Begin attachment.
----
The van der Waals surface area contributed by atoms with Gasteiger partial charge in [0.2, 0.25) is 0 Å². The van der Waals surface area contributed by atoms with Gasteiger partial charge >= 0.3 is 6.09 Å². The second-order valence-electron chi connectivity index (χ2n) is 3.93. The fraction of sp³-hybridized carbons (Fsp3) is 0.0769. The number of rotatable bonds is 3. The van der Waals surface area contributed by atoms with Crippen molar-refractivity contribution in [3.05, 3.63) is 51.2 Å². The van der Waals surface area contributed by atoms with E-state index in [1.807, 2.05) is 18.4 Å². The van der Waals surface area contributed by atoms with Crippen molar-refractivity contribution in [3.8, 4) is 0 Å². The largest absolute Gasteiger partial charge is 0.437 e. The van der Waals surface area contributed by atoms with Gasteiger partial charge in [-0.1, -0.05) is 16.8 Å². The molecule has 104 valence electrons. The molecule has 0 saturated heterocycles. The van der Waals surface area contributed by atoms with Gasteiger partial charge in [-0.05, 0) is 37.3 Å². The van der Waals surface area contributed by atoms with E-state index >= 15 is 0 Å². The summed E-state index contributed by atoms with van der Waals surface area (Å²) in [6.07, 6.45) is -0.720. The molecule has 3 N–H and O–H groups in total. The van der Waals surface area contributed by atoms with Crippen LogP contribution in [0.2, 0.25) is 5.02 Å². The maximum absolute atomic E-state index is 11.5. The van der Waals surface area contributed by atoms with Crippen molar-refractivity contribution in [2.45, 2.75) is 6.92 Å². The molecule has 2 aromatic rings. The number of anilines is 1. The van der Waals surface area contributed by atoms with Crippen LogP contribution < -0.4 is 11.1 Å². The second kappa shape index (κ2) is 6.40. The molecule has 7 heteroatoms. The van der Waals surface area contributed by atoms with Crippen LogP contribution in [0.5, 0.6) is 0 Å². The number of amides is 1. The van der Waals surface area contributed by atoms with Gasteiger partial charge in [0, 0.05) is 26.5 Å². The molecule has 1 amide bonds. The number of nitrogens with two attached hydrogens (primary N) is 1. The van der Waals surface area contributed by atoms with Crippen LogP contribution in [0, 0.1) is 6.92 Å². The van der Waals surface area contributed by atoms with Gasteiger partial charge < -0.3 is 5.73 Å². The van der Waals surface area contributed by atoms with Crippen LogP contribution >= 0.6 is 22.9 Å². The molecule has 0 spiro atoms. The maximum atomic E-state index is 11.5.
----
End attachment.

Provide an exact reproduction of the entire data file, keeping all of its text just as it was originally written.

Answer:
The van der Waals surface area contributed by atoms with Gasteiger partial charge in [0.2, 0.25) is 0 Å². The van der Waals surface area contributed by atoms with Gasteiger partial charge >= 0.3 is 6.09 Å². The second-order valence-electron chi connectivity index (χ2n) is 3.93. The fraction of sp³-hybridized carbons (Fsp3) is 0.0769. The number of rotatable bonds is 3. The van der Waals surface area contributed by atoms with Crippen molar-refractivity contribution in [3.05, 3.63) is 51.2 Å². The van der Waals surface area contributed by atoms with E-state index in [1.807, 2.05) is 18.4 Å². The van der Waals surface area contributed by atoms with Crippen molar-refractivity contribution in [3.8, 4) is 0 Å². The largest absolute Gasteiger partial charge is 0.437 e. The van der Waals surface area contributed by atoms with Gasteiger partial charge in [-0.1, -0.05) is 16.8 Å². The molecule has 104 valence electrons. The molecule has 0 saturated heterocycles. The van der Waals surface area contributed by atoms with Gasteiger partial charge in [-0.05, 0) is 37.3 Å². The van der Waals surface area contributed by atoms with E-state index >= 15 is 0 Å². The summed E-state index contributed by atoms with van der Waals surface area (Å²) in [6.07, 6.45) is -0.720. The molecule has 3 N–H and O–H groups in total. The van der Waals surface area contributed by atoms with Crippen LogP contribution in [0.2, 0.25) is 5.02 Å². The maximum absolute atomic E-state index is 11.5. The van der Waals surface area contributed by atoms with Crippen molar-refractivity contribution in [2.45, 2.75) is 6.92 Å². The molecule has 2 aromatic rings. The number of anilines is 1. The van der Waals surface area contributed by atoms with Crippen LogP contribution < -0.4 is 11.1 Å². The second kappa shape index (κ2) is 6.40. The molecule has 7 heteroatoms. The van der Waals surface area contributed by atoms with Crippen LogP contribution in [0.5, 0.6) is 0 Å². The number of amides is 1. The van der Waals surface area contributed by atoms with Gasteiger partial charge in [0, 0.05) is 26.5 Å². The molecule has 1 amide bonds. The number of nitrogens with two attached hydrogens (primary N) is 1. The van der Waals surface area contributed by atoms with Crippen LogP contribution in [0, 0.1) is 6.92 Å². The van der Waals surface area contributed by atoms with Gasteiger partial charge < -0.3 is 5.73 Å². The van der Waals surface area contributed by atoms with Crippen LogP contribution >= 0.6 is 22.9 Å². The molecule has 0 spiro atoms. The maximum atomic E-state index is 11.5.